The Reformation changed nearly everything. Luther’s Ninety-Five Theses resonated with nearly all branches of society on a central issue of concern, but none dared question: salvation being granted through the sale of an indulgence. Using Scripture and plain logic, Luther argued, “It is vain to trust in salvation by indulgence letters, even though the indulgence commissary, or even the pope, were to offer his soul as security."1 With the help of the Gutenberg printing press, his Theses were copied and disseminated throughout Europe. Those who were literate read them aloud to large groups of captivated townsfolk. The talk at every table and over every fish stand was about Luther and his Ninety-Five Theses. People began to wonder where else the Catholic Church erred in doctrine. The demand for Bibles translated into the common tongue increased sharply, as did interest in literacy. The populace no longer felt enslaved into blindly following the Pope’s creeds. They wanted to read the Scriptures for themselves.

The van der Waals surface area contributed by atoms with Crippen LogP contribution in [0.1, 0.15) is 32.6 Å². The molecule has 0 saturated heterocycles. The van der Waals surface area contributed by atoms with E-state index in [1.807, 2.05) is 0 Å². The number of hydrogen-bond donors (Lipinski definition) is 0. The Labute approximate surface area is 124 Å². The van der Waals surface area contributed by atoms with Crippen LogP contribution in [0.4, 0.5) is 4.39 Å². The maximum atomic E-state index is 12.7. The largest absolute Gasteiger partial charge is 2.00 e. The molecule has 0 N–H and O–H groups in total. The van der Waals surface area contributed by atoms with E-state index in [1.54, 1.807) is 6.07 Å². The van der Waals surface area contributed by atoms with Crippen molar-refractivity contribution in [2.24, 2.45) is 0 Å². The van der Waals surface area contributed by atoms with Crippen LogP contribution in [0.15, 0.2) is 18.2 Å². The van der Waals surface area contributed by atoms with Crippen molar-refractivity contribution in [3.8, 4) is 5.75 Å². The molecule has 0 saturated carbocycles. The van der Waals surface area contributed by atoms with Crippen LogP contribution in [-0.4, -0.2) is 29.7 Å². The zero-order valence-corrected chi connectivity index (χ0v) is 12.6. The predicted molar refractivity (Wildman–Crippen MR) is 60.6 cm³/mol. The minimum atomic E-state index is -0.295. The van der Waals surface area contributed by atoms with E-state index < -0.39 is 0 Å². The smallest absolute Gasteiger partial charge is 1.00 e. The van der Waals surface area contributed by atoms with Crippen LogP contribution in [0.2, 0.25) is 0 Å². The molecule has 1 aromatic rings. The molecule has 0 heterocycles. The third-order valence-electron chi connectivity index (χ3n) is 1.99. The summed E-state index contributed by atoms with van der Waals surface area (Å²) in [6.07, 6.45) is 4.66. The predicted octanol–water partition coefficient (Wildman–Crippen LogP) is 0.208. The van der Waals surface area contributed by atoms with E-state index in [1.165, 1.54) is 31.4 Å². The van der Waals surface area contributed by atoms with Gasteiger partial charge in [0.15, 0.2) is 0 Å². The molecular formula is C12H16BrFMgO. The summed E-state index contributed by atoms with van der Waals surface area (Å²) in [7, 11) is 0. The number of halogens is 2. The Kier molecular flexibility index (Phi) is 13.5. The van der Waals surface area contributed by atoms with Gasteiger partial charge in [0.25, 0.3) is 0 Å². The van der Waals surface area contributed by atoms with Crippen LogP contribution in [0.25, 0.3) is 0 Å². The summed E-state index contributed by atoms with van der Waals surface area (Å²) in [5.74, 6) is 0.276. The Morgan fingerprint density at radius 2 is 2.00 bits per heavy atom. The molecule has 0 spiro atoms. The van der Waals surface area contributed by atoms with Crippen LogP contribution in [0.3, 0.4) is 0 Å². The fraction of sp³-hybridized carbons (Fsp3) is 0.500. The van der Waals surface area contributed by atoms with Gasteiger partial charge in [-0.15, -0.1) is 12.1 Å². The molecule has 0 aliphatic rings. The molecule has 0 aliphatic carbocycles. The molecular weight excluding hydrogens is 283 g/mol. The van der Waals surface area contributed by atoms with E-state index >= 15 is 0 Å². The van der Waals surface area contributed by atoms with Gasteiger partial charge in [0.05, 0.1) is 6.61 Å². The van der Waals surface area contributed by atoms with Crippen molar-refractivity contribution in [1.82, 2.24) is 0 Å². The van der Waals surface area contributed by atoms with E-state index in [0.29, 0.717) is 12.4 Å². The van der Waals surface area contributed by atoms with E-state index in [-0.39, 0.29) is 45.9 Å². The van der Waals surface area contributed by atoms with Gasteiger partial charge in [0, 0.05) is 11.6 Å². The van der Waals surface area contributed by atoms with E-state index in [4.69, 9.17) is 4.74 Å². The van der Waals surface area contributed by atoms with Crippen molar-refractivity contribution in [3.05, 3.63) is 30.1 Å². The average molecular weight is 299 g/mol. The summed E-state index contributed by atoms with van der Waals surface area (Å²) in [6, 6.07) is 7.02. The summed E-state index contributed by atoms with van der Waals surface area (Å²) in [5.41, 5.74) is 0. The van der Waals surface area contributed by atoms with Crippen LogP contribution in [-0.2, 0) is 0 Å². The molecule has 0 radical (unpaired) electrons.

Alarmed by the rising tide of the Reformation and anxious to maintain their position of power, the church excommunicated Martin Luther and declared it lawful for anyone to murder him. But a powerful duke secreted Luther away into his castle at Wartburg. Isolated from the world and with little else to do but write, Luther once again applied pen to parchment. Germany needed the Bible in her own language and he was determined to satisfy her longing. In 1534, his translation, called the Luther Bible, was made available to the public. It became immensely popular and was sought after by both religious and non-religious. The Luther Bible was also read by William Tyndale, whose subsequent English Bible reflected some of Luther’s work (most notably his chronology of the New Testament books). Ordinary individuals could now read the Word of God in their native language. Light was finally penetrating the Dark Ages.